Flipboard was the first, well designed, personal magazine. it stays true to it’s core, and acts like a magazine, in regards to the interaction that you have while reading various feeds. The nice thing about Flipboard is the fact that it pre-populates various feeds for you to check out, from Sports and News, to Technology, and Design. There is also a specific set of feeds named, By Our Readers. This is a populated feed from those who contribute to Flipboard, and even within there, multiple topics can be chosen from. If you find something that you’d like to save, once you’ve found a feed that you want to follow, tap the bookmark icon in the top right hand corner of the page, and you’re done.
Another nice thing about Flipboard is that you don’t just have to follow websites. You can also search for sites or individual people on social networks like Google+ or Twitter. This adds another facet to the world of news reading, if you’re the type that likes constant updates, or breaking news. While searching for specific sites or individuals to follow, Flipboard has built in suggestions into their search functions. For example, if you search just Android, you are presented with a bunch of different Android topics, including populated topics from the Flipboard app itself. The search functionality of Flipboard, really is unparalleled for an application like this, and is really something that everyone should try out. Like everything else featured today, you can get Flipboard for free, via the Play Store widget below.
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LinkedIn Pulse is next up on the list today. Formally known as just Pulse, this RSS aggregator service was purchased by LinkedIn back in 2013, and it caused a lot of head scratching across the interwebs. Unlike Flipboard or Feedly, LinkedIn Pulse requires you to either sign in with your LinkedIn account or with your old Pulse information. When I downloaded Pulse again after the acquisition, I was little upset by that. Not because I don’t understand that you should have a login so that you can keep all your information together, but because I believe that there should still be an option to test drive the app without having to create an account.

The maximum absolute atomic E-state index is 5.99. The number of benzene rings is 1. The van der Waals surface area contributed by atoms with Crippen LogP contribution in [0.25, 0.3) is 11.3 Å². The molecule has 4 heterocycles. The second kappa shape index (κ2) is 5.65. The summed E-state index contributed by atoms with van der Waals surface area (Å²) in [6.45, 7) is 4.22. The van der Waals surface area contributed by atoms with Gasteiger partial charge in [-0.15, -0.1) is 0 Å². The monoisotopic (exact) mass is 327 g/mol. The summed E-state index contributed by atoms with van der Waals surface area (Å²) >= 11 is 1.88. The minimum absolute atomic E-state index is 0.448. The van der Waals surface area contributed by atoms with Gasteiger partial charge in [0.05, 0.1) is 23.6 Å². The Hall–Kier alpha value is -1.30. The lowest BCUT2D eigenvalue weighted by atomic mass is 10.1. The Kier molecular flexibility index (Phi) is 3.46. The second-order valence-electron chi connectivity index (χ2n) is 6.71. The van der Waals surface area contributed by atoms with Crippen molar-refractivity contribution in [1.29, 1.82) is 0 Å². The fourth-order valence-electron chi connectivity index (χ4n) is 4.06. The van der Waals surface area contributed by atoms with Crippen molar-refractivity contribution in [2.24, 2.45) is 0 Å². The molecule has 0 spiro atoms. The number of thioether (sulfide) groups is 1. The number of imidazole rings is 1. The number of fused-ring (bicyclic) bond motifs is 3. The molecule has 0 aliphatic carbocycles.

Since I hadn’t actually logged into the Pulse services in some time, I just opted to sign in via my LinkedIn account and start fresh. When you log in for the first time, there are some pre-populated lists that you can choose from, or edit. Of course, you can still add new ones if you would like to do so, for a more personalized experience. The overall interface for Pulse is similar to what the app was like before the acquisition, in terms of the blocks of images with the titles in the corners.
Pulling an article up not only allows you to simply read the post, but also allows you to like it, make comments, view on the web, and share whatever you’re reading. One thing that I didn’t like too much about this app were the animations. I’m the type of guy who likes somewhat fast animations, meaning that I don’t want to be able to watch, as the page moves or scrolls away. I’d prefer for something to be done in a snap, and unfortunately, that was not the case when it comes to Pulse. Selecting an article to read, on a snappy device, should be snappy, not make me feel like I’m watching paint dry. That may be a little blunt, but it’s the truth. When I’m reading articles on my phone, I’m usually smoking a cigarette or sitting at my desk at work, so there isn’t really that much time to waste. So that extra second or two annoys me. Am I being overly analytical? Probably.
While trying to populate your feed, I do recommend that you create the personalized lists, depending upon the topics. This just creates a more uniform, and organized, experience for perusing your various feeds. Creating a list is extremely simple. Simply tap the All Channels button on the top bar, and select New from the right hand side of the drop-down bar. Then create a name for the List, and then go through and search, and select which sites you would like to follow. Something that is big for me, that I’ve harped on numerous times, is the ability to save to Instapaper. I love the ability to save something to Instapaper if I see an article or something that I would like to either read or use for reference later on.